Lead halide perovskites are intriguing semiconductors for lasers due to high quantum yield, tunable bandgaps, and facile solution-process ability. However, limited by the weak optical confinement, continuous-wave (CW) pumped lasing, as one prerequisite for the electrically pumped lasing, is still challenging in bare lead halide perovskites without high-quality factor (Q) artificial optical cavity. Herein, the lasing emission in methylammonium lead tribromide (MAPbBr3) incorporated with a vertical microcavity under continuous pumping at 80 K is reported. The single-crystalline MAPbBr3 perovskite nanoplates are fabricated by the two-step solution method. The MAPbBr3-based vertical cavity surface-emitting laser (VCSEL) presents a low threshold of 55.2 W cm−2 and a high Q-factor of 1140 at low temperature. The low threshold lasing emission can be attributed to strong optical confinement in the high-Q cavity and great photoluminescence enhancement at 80 K, which is induced by a transition from tetragonal to orthorhombic phase, demonstrated by in situ temperature Raman spectroscopy. These findings envisage the prospective applications of single-crystalline metal halide perovskites in practicable laser devices.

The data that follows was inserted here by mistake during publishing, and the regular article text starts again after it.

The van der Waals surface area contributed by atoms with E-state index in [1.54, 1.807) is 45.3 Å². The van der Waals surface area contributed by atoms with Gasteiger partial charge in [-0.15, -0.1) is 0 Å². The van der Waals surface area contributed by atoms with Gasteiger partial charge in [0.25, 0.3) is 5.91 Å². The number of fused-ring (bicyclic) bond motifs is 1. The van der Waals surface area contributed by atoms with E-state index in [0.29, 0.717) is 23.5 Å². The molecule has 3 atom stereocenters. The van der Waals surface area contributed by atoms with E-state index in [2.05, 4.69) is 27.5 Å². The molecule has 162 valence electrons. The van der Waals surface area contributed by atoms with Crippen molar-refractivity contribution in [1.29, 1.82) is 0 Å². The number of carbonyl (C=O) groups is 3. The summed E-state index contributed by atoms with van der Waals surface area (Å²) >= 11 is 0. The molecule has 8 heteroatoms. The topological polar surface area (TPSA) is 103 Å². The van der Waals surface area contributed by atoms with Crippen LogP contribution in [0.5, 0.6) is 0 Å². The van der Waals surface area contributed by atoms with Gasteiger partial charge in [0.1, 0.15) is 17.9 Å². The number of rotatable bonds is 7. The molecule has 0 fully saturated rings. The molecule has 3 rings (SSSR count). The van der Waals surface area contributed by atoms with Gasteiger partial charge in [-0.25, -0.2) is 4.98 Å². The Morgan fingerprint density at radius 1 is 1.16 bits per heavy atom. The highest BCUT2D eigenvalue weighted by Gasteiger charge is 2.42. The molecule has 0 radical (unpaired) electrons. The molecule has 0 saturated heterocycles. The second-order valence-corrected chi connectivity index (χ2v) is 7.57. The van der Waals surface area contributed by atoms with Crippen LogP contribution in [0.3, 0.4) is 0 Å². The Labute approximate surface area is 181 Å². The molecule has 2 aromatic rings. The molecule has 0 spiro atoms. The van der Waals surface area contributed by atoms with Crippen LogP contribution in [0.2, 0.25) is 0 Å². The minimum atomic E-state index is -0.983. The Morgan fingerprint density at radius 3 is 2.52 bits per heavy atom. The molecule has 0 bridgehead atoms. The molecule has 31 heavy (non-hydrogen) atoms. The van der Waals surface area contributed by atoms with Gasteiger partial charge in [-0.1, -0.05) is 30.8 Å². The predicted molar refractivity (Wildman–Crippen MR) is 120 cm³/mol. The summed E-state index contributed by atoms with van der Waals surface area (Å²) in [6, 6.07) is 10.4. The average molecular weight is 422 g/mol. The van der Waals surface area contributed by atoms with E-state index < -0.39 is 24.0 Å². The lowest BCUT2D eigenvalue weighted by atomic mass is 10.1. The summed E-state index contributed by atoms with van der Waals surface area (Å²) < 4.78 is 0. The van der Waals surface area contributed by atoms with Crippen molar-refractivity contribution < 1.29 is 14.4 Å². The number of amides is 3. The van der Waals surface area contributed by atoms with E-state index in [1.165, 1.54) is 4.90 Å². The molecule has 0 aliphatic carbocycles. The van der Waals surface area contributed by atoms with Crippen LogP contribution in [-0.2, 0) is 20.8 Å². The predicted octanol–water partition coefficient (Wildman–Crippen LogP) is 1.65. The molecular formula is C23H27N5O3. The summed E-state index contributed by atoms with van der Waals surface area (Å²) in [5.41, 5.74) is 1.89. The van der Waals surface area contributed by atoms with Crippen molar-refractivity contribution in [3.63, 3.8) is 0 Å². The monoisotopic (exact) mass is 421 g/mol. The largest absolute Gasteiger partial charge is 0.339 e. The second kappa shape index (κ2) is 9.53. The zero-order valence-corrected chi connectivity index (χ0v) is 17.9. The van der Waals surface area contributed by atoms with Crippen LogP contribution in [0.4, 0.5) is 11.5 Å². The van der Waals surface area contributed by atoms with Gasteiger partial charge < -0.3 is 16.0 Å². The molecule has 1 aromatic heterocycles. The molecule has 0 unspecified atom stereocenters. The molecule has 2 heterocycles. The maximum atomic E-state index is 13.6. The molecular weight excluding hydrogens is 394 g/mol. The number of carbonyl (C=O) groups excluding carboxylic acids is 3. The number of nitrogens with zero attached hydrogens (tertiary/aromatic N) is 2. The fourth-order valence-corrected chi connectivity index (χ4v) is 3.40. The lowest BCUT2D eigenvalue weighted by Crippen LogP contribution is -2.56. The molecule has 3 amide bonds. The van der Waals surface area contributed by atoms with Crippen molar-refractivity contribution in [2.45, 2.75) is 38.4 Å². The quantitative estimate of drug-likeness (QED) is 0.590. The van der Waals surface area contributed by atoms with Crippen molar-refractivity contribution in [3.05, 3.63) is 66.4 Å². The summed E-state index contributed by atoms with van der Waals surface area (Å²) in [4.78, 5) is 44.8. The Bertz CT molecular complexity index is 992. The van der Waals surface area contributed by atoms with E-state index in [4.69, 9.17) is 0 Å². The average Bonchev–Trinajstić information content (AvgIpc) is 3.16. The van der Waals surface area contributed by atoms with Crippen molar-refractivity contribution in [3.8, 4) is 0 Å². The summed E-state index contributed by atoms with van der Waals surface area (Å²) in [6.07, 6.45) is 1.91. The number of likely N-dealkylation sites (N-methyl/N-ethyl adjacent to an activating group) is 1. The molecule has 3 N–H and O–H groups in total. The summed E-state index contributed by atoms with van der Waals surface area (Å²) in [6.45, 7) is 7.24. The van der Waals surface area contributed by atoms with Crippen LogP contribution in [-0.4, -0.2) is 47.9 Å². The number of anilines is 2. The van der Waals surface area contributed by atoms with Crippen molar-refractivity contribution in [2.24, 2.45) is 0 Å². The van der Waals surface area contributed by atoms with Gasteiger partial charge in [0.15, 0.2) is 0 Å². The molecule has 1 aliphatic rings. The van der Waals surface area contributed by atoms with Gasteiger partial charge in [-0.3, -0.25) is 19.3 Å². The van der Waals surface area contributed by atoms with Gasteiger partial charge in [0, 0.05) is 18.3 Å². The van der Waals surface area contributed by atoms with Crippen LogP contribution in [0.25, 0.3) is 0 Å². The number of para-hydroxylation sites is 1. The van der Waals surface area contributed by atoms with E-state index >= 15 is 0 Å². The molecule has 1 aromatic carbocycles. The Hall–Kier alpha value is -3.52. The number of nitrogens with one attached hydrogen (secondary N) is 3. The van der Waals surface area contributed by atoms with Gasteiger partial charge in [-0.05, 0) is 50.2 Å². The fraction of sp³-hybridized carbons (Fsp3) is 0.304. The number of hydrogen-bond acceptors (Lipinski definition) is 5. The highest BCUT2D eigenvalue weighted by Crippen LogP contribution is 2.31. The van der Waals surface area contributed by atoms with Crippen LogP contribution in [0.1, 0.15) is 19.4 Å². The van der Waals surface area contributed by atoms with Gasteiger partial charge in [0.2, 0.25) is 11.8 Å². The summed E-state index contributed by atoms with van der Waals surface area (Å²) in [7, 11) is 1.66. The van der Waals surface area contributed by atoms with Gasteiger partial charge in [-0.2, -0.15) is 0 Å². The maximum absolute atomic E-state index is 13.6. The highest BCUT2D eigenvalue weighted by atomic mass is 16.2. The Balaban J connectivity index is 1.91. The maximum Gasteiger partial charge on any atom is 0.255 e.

- continuous-wave lasing
- lead halide perovskites
- phase transitions
- Raman spectroscopy
ASJC Scopus subject areas
- Electronic, Optical and Magnetic Materials
- Atomic and Molecular Physics, and Optics